Vegan Groundnut soup + Ghana


Last year around this time I went to Ghana for four months to work on my master’s thesis and to travel around. If this isn’t a good reason to share one recipe I got inspired with while staying there! Ghana was an extraordinary country with such a warm and lovely culture that I would recommend everyone to go who wants to broaden their mind. Of course it is very, very distinctive from our Western Culture, but if you are a little bit adventurous, I am sure you would enjoy it. However, Ghana is not the most vegetarian friendly country in the world, and the dishes which are originally vegetarian are very limited. Depending where I was staying, I mainly lived from rice, beans, tomatoes, avocados and fried yam. For all people who have ever been to Ghana there are some dishes you will probably have tried: Fufu, waakye, jollof rice… and of course the groundnut soup. Normally, the groundnut soup is with chicken, but luckily, I was partly staying in a wonderful hostal in Accra, where they would sometimes cook traditional Ghanaian food… BUT the vegetarian version. Since I always find a way to sneak into a kitchen in order to learn about other people’s way of cooking I was also this time allowed to join the cooking procedure. I had to adapt the recipe a bit, since it consisted a lot of palm oil.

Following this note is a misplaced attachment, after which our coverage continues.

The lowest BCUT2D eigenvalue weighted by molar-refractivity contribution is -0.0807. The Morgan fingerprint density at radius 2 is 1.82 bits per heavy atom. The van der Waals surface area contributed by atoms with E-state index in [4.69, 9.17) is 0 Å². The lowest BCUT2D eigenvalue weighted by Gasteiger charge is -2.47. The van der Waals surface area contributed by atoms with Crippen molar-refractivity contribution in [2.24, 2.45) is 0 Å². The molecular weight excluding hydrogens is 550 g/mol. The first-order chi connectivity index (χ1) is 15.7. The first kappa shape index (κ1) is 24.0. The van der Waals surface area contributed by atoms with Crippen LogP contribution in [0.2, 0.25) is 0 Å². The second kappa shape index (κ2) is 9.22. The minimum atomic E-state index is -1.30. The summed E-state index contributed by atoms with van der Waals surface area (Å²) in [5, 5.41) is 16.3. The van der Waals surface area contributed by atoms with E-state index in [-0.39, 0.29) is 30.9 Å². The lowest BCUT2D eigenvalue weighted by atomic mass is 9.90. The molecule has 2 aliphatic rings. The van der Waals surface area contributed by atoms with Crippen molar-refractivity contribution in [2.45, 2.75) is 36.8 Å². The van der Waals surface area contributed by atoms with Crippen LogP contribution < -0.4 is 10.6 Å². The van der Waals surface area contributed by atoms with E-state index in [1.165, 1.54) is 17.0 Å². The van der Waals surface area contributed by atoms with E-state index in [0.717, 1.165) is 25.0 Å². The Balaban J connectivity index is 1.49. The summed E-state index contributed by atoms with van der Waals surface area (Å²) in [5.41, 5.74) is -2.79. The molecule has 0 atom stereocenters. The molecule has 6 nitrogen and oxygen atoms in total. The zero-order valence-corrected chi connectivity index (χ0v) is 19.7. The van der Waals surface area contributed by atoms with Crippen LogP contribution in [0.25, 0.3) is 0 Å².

For 4 people:

  • 1/2 cup of peanut butter
  • 1 can of peeled tomatoes
  • 1 onion
  • 2 garlic cloves
  • 1 small ginger tuber
  • 2 small chillies
  • 1 cup of vegetable stock


  • 1 handful of parsley
  • 1 handful of peanuts
  • Tofu

Serve with:

  • Basmati rice


Actually, preparing this dish is very easy and above all, also (depending on which kind of peanutbutter you use) budget-friendly. Start by blendig ginger, garlic, onion and chillies with a bit of water. Then cook it with the canned tomatoes, peanutbutter and vegetable stock for 20 minutes. While the soup is simmering, drain the Tofu and fry it in the pan. After the soup is ready you can directly serve it. Just top it with Tofu, peanuts and parsley and serve with Basmati rice.


By the way…. I would recommend everyone to visit Western Africa! It is always great to explore new cultures and especially Ghana is one place of a kind.

This is how a traditional kitchen in the villages of the Northern Region of Ghana looks like:


Getting water is still hard work:


Mole National Park:



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